The Substance Abuse and Mental Health Services Administration (SAMHSA) and the National Institute of Mental Health (NIMH) are proud to support the important work being done in communities across the country to help those facing mental illness. We are collaborating to foster early intervention for serious mental illness. Early intervention is critical to treating mental illness before it can cause tragic results like serious impairment, unemployment, homelessness, poverty, and suicide. The MHBG 5% Set Aside, is a partnership between the federal government and states to direct 5 percent of the state’s Mental Health Block Grant (MHBG) allocation administered by SAMHSA to support “evidence-based programs that address the needs of individuals with early serious mental illness, including psychotic disorders.”
To prepare states to implement the set-aside, SAMHSA provided states with guidance and along with NIMH has held national webinars to inform states of the evidence-based components of coordinated specialty care. In addition, SAMHSA and NIMH will be providing technical assistance and technical resources to states as they develop and implement their plan set aside funds. In the future, states around the country will have programs in place to intervene quickly if you or someone you care about experiences the onset of a serious mental illness.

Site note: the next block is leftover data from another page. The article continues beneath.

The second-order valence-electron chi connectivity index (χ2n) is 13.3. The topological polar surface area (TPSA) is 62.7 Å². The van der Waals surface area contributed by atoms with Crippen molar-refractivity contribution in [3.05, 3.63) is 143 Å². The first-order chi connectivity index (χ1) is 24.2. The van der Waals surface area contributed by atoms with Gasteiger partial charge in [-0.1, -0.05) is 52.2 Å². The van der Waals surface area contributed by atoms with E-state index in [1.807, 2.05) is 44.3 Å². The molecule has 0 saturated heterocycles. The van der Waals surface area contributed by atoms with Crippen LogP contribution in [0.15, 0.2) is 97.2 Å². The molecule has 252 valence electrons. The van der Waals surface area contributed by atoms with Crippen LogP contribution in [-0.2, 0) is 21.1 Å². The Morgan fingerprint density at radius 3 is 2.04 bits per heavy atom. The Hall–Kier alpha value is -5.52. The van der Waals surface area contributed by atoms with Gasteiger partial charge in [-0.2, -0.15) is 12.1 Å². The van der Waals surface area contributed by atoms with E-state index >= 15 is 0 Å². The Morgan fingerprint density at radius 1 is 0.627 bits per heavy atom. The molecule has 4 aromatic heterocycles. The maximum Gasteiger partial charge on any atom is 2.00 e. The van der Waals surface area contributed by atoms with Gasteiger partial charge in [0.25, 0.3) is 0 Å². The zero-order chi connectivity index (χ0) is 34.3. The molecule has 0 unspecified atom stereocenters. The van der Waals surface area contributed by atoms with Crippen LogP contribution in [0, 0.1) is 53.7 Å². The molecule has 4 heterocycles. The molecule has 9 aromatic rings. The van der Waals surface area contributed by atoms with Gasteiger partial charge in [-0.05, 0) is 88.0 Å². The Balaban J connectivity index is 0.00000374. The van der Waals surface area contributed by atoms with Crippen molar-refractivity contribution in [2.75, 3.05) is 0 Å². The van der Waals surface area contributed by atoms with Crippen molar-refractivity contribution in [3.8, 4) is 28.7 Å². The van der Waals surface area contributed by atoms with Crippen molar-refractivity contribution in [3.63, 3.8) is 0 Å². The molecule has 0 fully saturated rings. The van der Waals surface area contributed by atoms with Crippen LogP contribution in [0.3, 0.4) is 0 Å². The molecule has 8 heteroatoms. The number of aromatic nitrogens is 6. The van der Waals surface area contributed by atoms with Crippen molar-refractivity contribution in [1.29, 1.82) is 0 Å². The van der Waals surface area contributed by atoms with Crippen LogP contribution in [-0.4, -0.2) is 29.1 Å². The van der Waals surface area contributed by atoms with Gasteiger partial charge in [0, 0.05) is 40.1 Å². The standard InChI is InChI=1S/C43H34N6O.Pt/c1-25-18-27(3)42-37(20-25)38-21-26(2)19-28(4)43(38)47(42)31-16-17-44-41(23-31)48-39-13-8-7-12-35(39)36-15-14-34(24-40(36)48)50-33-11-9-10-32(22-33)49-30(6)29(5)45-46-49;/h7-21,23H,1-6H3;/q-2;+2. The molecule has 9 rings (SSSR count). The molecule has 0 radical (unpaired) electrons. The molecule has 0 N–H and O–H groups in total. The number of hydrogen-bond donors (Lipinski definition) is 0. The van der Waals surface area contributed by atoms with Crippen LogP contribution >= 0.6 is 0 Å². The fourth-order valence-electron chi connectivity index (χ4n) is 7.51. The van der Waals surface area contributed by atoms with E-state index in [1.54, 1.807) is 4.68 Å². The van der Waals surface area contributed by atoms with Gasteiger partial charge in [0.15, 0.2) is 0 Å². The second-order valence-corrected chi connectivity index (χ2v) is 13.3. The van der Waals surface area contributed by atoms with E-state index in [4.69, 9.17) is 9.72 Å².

At the same time, SAMHSA is working with NIMH to review evidence and determine the most effective ways to reduce the impact of first episode mental illnesses and promote recovery. NIMH is completing its Recovery After an Initial Schizophrenia Episode (RAISE) research initiative. RAISE is designed to reduce the likelihood of long-term disability that people with schizophrenia often experience, and to help people with the disorder lead productive, independent lives. RAISE, along with many SAMHSA programs, also aims to reduce the financial impact on public systems often tapped to pay for the care of people with schizophrenia, such as criminal justice, disability, and housing/homelessness service systems.
Right now, much of the mental health treatment and recovery in our country is focused on the later stages of illness, intervening only when things have reached the level of a crisis. While this kind of treatment is critical, it is also costly in terms of increased financial burdens on public and private service providers, lost economic productivity, and the toll taken on individuals and families. If America is going to truly address mental illness, we need to do more when people first experience these conditions to prevent long-term adverse consequences.
This blog is also posted on SAMHSA’s Blog .